University of Tasmania

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Visual processing and specific reading disability

posted on 2023-05-26, 22:07 authored by Martin, Frances
Specific reading disability is a pervasive disorder which affects the academic, social and emotional lives of a large proportion of people living in a world where literacy is taken for granted. While many hypotheses have been raised as to the cause of this disorder, the possibility that the disorder is related to visual processing anomalies has not as yet been fully investigated. Based on the proposal that the visual system contains two separate mechanisms for the processing of spatial (sustained mechanism) and flickering (transient mechanism) stimuli, the operation of these two systems in groups of normal and specifically disabled readers was investigated. Initially, parameters of the contrast sensitivity function were investigated in specifically disabled and normal readers. It was found that at luminance levels less than 30 cd/m2 specifically disabled readers were generally less sensitive than normal readers at lower spatial frequencies and equally or more sensitive at the higher spatial frequencies. This suggested a deficit in some part of the transient system functioning in specifically disabled readers. The operation of the transient and sustained systems was then directly investigated through the use of flickering stimuli. In two experiments - one manipulating spatial frequency and the other temporal frequency - it was found that as spatial frequency and temporal frequency increase so did the differences between specifically disabled and normal readers with specifically disabled readers being less sensitive than controls to all the stimuli. Four experiments were then carried out investigating the effect of masking by uniform field flicker. In the first of these experiments using a 6 Hz uniform field flicker and a stationary test grating, the presence of uniform field flicker decreased sensitivity in normal readers at low spatial frequencies but had little effect on sensitivity across that range in specifically disabled readers. At higher spatial frequencies while no effect was seen in the results of normal readers uniform field flicker decreased sensitivity in specifically disabled readers. Overall the effect of the uniform field flicker was to make the contrast sensitivity function of specifically disabled readers more like that of normal readers. In the final three experiments it was generally found that low rates of uniform field flicker had a depressing effect on the contrast sensitivity to a moving or flickering grating of both specifically disabled and normal readers. However, when higher rates of uniform field flicker were used it was found that the contrast sensitivity of specifically disabled readers was not further affected while that of normal readers showed a further decrease in sensitivity. These findings suggest that disabled readers have a deficiency in some part of their transient system which would lead to disordered interactions between the transient and sustained systems. This deficiency would lead to information reaching the cognitive areas of their brains in a degraded form thus making reading for these children extremely difficult.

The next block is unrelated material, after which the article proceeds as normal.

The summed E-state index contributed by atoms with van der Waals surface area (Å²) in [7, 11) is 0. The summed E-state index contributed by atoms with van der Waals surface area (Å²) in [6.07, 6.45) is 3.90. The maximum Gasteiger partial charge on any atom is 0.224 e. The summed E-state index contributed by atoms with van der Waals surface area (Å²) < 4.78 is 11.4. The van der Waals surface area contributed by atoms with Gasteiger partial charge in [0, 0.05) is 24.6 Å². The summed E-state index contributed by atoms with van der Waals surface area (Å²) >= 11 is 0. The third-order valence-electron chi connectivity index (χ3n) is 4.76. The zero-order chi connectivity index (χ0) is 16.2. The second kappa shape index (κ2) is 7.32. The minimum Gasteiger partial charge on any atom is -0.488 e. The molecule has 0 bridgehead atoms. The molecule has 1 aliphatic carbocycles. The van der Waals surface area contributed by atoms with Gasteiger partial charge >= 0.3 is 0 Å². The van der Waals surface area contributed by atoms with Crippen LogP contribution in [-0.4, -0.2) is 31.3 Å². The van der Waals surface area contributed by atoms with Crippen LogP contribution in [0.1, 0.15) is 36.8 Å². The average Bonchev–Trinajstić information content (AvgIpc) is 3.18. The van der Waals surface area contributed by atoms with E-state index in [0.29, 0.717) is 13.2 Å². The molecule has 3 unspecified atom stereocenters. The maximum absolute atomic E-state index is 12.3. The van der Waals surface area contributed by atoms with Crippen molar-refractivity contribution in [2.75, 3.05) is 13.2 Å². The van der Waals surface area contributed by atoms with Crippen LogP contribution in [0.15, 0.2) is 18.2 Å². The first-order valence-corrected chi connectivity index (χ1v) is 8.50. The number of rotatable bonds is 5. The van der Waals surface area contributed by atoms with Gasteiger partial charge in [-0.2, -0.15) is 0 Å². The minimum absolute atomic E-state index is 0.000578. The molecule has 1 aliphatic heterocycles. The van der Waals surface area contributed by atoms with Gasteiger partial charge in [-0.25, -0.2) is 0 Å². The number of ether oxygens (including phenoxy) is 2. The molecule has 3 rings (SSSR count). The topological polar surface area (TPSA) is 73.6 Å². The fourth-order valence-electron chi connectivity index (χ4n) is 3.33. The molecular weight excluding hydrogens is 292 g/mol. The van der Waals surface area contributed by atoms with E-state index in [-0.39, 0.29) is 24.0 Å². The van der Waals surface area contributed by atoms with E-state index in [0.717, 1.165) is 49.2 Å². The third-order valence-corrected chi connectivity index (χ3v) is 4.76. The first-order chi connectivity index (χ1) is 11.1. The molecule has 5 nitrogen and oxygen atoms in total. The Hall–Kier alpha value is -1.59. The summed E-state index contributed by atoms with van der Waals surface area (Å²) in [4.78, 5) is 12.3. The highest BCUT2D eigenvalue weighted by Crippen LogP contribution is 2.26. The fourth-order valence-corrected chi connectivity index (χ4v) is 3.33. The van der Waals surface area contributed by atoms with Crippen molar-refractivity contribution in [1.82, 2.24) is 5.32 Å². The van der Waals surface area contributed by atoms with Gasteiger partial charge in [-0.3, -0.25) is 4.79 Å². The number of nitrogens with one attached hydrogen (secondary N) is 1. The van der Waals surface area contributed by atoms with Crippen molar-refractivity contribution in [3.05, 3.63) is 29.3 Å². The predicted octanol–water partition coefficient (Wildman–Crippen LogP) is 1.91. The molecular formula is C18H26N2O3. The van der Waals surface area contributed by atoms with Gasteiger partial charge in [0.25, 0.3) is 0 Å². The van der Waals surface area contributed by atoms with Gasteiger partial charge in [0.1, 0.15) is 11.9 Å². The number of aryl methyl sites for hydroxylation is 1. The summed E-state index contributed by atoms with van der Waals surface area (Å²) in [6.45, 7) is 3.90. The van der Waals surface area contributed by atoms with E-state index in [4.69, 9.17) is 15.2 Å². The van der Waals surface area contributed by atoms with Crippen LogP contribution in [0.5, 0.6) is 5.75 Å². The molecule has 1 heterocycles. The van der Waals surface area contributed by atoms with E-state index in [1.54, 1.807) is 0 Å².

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Copyright 1986 the Author - The University is continuing to endeavour to trace the copyright owner(s) and in the meantime this item has been reproduced here in good faith. We would be pleased to hear from the copyright owner(s). Thesis (Ph.D.)--University of Tasmania, 1987. Bibliography: leaves 179-218

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